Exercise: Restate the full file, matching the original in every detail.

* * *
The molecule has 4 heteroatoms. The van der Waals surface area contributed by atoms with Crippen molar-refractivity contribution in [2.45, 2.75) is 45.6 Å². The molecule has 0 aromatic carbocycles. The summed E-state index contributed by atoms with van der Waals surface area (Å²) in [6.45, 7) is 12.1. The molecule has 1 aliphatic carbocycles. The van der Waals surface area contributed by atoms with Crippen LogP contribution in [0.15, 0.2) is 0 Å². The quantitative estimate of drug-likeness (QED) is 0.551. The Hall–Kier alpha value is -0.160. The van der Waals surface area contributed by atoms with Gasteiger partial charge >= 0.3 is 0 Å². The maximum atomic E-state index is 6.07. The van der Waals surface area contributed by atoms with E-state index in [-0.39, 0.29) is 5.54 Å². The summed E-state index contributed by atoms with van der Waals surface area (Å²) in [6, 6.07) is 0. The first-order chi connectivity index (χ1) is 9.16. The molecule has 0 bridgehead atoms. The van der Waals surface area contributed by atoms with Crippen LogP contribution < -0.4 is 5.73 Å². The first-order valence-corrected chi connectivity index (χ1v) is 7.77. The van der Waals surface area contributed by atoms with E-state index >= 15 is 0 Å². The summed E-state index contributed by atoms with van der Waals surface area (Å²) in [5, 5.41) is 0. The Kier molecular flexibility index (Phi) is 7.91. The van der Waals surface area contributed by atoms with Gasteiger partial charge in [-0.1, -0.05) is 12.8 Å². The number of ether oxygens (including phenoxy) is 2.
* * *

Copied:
The molecule has 4 heteroatoms. The van der Waals surface area contributed by atoms with Crippen molar-refractivity contribution in [2.45, 2.75) is 45.6 Å². The molecule has 0 aromatic carbocycles. The summed E-state index contributed by atoms with van der Waals surface area (Å²) in [6.45, 7) is 12.1. The molecule has 1 aliphatic carbocycles. The van der Waals surface area contributed by atoms with Crippen LogP contribution in [0.15, 0.2) is 0 Å². The quantitative estimate of drug-likeness (QED) is 0.551. The Hall–Kier alpha value is -0.160. The van der Waals surface area contributed by atoms with Gasteiger partial charge >= 0.3 is 0 Å². The maximum atomic E-state index is 6.07. The van der Waals surface area contributed by atoms with E-state index in [-0.39, 0.29) is 5.54 Å². The summed E-state index contributed by atoms with van der Waals surface area (Å²) in [6, 6.07) is 0. The first-order chi connectivity index (χ1) is 9.16. The molecule has 0 bridgehead atoms. The van der Waals surface area contributed by atoms with Crippen LogP contribution < -0.4 is 5.73 Å². The first-order valence-corrected chi connectivity index (χ1v) is 7.77. The van der Waals surface area contributed by atoms with E-state index >= 15 is 0 Å². The summed E-state index contributed by atoms with van der Waals surface area (Å²) in [5, 5.41) is 0. The Kier molecular flexibility index (Phi) is 7.91. The van der Waals surface area contributed by atoms with Gasteiger partial charge in [-0.1, -0.05) is 12.8 Å². The number of ether oxygens (including phenoxy) is 2.